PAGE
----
The decision

Upper Tribunal
(Immigration and Asylum Chamber) Appeal Number: PA/00188/2020


Heard at Field House
Decision & Reasons Promulgated
On 9 September 2021
On 18 October 2021






For the Appellant: Ms S Panagiotopoulou, Counsel instructed by Yemets Solicitors
For the Respondent: Mr T Melvin, Senior Home Office Presenting Officer

The appellant is a citizen of Ukraine, born on 30 October 1958. He is appealing against the decision of Judge of the First-tier Tribunal Housego ("the judge") promulgated on 3 December 2020.
Before the First-tier Tribunal, the appellant claimed, inter alia, that if returned to Ukraine, he will face imprisonment in conditions that breach article 3 ECHR because he is a convicted draft evader.
To support his claim, the appellant submitted several Ukrainian documents. These were:
An extract from a reservist's list;
two call-up summonses;
a court summons; and
a court determination.
I will refer in this decision to these documents as "the documents".
The documents were assessed in an expert report by Professor Galeotti dated 18 January 2020 ("the original report"). Following consideration of photocopies of the documents, Professor Galeotti expressed the opinion that they were authentic. This opinion was based on an assessment of a range of factors, including their nature, their appearance, their layouts and corroborating details.
In a subsequent report dated 11 March 2020 ("the addendum report") Professor Galeotti considered the originals of the documents. He stated that he was instructed to consider whether his original opinion on the authenticity of the documents remained the same in the light of an examination of the originals. He stated in respect of each of the documents that his opinion was unchanged.
The judge stated, in paragraph 19 of the decision, that Professor Galeotti's "reports are measured, and I accord them respect". In paragraph 38 he stated:
"there is expert evidence that the documents supplied are consistent with the accounts given. I give it full weight."
Despite giving the report "respect" and "full weight", the judge did not accept Professor Galeotti's opinion as to the authenticity of the documents. One of the reasons given by the judge for this was that Professor Galeotti only considered poor quality copies of the documents. This is referred to in paragraphs 19 and 39.13 of the decision. In paragraph 19 the judge stated:
"he was clear that the documents he examined were not of good quality, and that hampered his opinion of them".
The judge gave multiple reasons (including his finding in respect of the documents) for not finding the appellant credible and dismissed his appeal.
There are four grounds of appeal. It is not necessary to consider all of them because there is a single error which renders the decision unsafe such that it will need to be remade. The error, which is identified in the first ground of appeal, is that the judge reduced the weight he attached to the opinion of Professor Galeotti on the authenticity of the documents because Professor Galeotti had assessed only poor quality copies when, as is clear from the addendum report, Professor Galeotti had in fact reviewed the originals.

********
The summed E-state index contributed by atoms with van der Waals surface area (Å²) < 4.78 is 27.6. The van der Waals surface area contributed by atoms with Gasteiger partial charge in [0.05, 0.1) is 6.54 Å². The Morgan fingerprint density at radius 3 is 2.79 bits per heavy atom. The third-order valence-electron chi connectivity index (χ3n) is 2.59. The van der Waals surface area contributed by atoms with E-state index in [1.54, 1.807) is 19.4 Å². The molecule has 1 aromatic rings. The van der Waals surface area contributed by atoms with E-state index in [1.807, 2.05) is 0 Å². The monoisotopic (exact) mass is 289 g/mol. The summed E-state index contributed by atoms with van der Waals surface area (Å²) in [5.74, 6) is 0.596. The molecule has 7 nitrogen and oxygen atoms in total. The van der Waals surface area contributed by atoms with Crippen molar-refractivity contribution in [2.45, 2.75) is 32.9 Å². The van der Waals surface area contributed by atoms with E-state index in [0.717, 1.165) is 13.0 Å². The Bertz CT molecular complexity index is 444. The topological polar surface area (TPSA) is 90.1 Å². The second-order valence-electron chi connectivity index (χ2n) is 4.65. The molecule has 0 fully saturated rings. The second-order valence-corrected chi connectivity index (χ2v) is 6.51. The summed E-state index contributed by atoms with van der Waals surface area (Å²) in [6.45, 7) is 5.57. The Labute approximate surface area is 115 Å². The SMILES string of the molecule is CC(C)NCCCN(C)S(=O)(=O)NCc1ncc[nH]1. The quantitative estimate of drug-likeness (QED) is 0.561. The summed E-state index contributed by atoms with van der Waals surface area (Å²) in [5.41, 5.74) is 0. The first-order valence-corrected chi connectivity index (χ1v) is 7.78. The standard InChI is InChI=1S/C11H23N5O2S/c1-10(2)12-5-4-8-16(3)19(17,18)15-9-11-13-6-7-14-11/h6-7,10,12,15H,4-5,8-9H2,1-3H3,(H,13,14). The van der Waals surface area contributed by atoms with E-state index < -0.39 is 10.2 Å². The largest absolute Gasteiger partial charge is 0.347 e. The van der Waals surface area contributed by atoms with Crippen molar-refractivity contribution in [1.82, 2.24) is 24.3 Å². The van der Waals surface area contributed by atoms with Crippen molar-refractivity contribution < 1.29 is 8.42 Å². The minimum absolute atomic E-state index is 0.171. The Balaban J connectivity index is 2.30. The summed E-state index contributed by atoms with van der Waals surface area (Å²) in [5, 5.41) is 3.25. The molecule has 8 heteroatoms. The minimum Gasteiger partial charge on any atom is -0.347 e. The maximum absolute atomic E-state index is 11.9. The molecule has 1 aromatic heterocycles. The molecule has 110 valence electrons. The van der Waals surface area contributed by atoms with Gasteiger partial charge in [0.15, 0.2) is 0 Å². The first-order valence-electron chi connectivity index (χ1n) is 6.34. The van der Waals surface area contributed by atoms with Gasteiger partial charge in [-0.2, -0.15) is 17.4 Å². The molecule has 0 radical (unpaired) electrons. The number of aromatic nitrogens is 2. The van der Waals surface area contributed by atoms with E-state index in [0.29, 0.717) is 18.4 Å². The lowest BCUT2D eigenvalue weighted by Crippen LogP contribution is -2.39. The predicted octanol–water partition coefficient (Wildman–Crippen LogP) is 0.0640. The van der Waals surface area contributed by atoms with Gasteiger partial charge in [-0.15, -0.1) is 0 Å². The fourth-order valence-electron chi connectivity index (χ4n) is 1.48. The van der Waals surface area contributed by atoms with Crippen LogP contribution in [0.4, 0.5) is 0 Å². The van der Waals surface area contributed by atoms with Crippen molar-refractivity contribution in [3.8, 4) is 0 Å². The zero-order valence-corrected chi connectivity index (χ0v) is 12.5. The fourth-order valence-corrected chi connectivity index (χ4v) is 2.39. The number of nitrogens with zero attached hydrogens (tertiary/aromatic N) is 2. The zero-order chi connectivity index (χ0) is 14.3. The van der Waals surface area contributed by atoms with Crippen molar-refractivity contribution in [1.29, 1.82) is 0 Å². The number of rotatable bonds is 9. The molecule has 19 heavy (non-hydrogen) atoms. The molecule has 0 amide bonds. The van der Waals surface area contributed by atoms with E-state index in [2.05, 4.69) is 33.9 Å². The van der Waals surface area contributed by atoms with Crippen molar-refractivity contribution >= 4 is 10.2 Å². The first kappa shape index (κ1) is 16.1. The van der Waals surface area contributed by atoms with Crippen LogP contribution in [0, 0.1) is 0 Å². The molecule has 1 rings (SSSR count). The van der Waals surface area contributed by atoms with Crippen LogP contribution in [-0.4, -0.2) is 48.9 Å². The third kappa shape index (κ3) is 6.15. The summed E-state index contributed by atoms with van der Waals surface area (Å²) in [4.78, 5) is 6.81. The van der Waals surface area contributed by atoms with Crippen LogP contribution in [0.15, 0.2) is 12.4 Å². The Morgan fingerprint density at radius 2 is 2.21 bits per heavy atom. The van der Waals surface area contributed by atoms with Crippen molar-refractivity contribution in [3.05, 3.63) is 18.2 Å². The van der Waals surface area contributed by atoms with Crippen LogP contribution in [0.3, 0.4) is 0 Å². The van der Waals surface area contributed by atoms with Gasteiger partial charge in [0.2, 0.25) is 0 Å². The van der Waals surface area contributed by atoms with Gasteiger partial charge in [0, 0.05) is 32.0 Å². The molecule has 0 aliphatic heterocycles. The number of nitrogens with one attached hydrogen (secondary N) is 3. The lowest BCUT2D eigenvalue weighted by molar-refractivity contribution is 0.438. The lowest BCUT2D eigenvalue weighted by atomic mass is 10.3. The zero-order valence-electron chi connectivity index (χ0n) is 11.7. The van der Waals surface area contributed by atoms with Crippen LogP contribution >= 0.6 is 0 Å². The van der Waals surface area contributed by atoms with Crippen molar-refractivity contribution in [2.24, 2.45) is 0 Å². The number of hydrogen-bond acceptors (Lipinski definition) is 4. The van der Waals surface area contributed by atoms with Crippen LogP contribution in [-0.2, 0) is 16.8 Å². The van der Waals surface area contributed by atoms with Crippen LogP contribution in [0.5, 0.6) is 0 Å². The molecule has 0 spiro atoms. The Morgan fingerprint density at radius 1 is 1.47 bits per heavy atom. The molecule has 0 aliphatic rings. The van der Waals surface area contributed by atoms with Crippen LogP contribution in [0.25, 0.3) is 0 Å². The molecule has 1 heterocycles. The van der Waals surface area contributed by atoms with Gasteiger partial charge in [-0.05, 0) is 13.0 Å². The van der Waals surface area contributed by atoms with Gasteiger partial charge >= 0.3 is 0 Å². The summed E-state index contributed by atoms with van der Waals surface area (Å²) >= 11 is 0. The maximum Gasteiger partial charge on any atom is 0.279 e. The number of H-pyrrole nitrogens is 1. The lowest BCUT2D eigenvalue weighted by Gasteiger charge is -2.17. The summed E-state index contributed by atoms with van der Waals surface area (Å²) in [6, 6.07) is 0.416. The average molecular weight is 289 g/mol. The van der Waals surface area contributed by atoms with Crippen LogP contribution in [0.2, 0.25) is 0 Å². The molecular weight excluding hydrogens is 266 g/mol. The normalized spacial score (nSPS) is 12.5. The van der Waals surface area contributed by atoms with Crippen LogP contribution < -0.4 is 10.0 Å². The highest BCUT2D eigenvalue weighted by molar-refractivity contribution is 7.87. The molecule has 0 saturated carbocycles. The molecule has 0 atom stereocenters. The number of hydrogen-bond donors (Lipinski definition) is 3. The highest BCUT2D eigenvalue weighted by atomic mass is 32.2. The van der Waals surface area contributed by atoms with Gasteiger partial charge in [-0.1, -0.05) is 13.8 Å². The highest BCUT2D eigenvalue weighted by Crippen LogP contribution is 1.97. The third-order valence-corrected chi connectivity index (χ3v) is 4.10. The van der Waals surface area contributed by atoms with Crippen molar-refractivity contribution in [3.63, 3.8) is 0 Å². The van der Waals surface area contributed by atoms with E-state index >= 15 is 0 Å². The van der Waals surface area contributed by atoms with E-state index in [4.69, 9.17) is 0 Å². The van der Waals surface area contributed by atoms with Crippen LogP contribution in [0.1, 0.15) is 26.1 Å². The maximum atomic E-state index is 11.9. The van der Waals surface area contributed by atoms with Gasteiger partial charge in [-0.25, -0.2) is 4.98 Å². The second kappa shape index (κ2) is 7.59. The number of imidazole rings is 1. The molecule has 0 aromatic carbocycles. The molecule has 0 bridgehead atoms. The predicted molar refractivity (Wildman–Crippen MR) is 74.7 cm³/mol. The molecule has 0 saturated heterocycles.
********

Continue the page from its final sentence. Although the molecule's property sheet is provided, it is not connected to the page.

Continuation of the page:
The error is a material because (a) the judge's apparent misapprehension that Professor Galeotti had seen only copies of the documents was a significant reason the judge rejected his opinion on their authenticity; and (b) the authenticity of the documents was a material consideration in the judge's assessment of whether the appellant's account was credible.
I asked Ms Panagiotopoulou and Mr Melvin for their views on the disposal of the appeal. Ms Panagiotopoulou argued that the appeal should be remitted to the First-tier Tribunal to be made afresh, given that the error I had identified was central to the overall credibility of the appellant. Mr Melvin submitted that the appeal should be retained in the Upper Tribunal and noted that there is at present a country guidance case pending which will consider documents from the Ukraine.
In my view, this is a case where it is appropriate for there to be a remittal to the First-tier Tribunal. The overall credibility assessment undertaken by the judge cannot be separated from the finding in respect of the documents and therefore, in order for a decision to be remade, it will be necessary for credibility to be considered afresh. This is likely to entail significant fact-finding and in these circumstances it is appropriate for the appeal to be remitted. It will be a matter for the First-tier Tribunal whether or not the hearing should take place after the pending country guidance case referred to by Mr Melvin.
Notice of Decision

The decision of the First-tier Tribunal involved the making of an error of law and is set aside.

The appeal is remitted to the First-tier Tribunal to be made afresh by a different judge.

Direction Regarding Anonymity - Rule 14 of the Tribunal Procedure (Upper Tribunal) Rules 2008

Unless and until a Tribunal or court directs otherwise, the appellant is granted anonymity. No report of these proceedings shall directly or indirectly identify him or any member of his family. This direction applies both to the appellant and to the respondent. Failure to comply with this direction could lead to contempt of court proceedings.


D. Sheridan

Upper Tribunal Judge Sheridan

Dated: 17 September 2021